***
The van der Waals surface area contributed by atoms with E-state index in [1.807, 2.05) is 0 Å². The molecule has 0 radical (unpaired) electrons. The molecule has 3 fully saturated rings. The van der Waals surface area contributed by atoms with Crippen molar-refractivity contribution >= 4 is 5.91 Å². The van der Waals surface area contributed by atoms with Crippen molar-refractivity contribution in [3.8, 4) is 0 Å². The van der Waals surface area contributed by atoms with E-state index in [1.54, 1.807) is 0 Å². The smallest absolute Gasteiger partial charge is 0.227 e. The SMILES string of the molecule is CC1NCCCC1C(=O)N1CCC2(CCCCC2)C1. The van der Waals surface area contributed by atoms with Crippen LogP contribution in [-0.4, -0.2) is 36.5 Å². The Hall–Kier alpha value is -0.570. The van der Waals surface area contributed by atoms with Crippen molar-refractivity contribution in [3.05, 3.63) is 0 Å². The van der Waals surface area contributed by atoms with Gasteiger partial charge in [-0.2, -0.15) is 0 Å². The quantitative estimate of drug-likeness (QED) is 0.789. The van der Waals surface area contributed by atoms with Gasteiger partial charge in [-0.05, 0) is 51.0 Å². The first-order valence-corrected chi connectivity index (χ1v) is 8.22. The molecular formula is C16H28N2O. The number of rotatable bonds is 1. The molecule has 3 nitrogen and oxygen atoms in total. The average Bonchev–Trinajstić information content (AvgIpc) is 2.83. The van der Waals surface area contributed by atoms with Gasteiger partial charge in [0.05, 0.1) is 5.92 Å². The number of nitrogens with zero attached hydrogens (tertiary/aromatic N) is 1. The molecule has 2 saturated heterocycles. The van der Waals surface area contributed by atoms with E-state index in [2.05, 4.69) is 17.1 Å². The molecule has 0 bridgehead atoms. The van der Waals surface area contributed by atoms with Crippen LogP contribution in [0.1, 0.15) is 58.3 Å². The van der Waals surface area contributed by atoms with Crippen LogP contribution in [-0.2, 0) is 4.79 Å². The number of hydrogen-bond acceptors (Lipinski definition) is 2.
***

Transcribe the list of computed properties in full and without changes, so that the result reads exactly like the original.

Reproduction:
The van der Waals surface area contributed by atoms with E-state index in [1.807, 2.05) is 0 Å². The molecule has 0 radical (unpaired) electrons. The molecule has 3 fully saturated rings. The van der Waals surface area contributed by atoms with Crippen molar-refractivity contribution >= 4 is 5.91 Å². The van der Waals surface area contributed by atoms with Crippen molar-refractivity contribution in [3.8, 4) is 0 Å². The van der Waals surface area contributed by atoms with E-state index in [1.54, 1.807) is 0 Å². The smallest absolute Gasteiger partial charge is 0.227 e. The SMILES string of the molecule is CC1NCCCC1C(=O)N1CCC2(CCCCC2)C1. The van der Waals surface area contributed by atoms with Crippen LogP contribution in [-0.4, -0.2) is 36.5 Å². The Hall–Kier alpha value is -0.570. The van der Waals surface area contributed by atoms with Crippen molar-refractivity contribution in [3.05, 3.63) is 0 Å². The van der Waals surface area contributed by atoms with Gasteiger partial charge in [-0.2, -0.15) is 0 Å². The quantitative estimate of drug-likeness (QED) is 0.789. The van der Waals surface area contributed by atoms with Gasteiger partial charge in [-0.05, 0) is 51.0 Å². The first-order valence-corrected chi connectivity index (χ1v) is 8.22. The molecular formula is C16H28N2O. The number of rotatable bonds is 1. The molecule has 3 nitrogen and oxygen atoms in total. The average Bonchev–Trinajstić information content (AvgIpc) is 2.83. The van der Waals surface area contributed by atoms with Gasteiger partial charge in [0.05, 0.1) is 5.92 Å². The number of nitrogens with zero attached hydrogens (tertiary/aromatic N) is 1. The molecule has 2 saturated heterocycles. The van der Waals surface area contributed by atoms with E-state index in [2.05, 4.69) is 17.1 Å². The molecule has 0 bridgehead atoms. The van der Waals surface area contributed by atoms with Crippen LogP contribution in [0.1, 0.15) is 58.3 Å². The van der Waals surface area contributed by atoms with Crippen LogP contribution in [-0.2, 0) is 4.79 Å². The number of hydrogen-bond acceptors (Lipinski definition) is 2.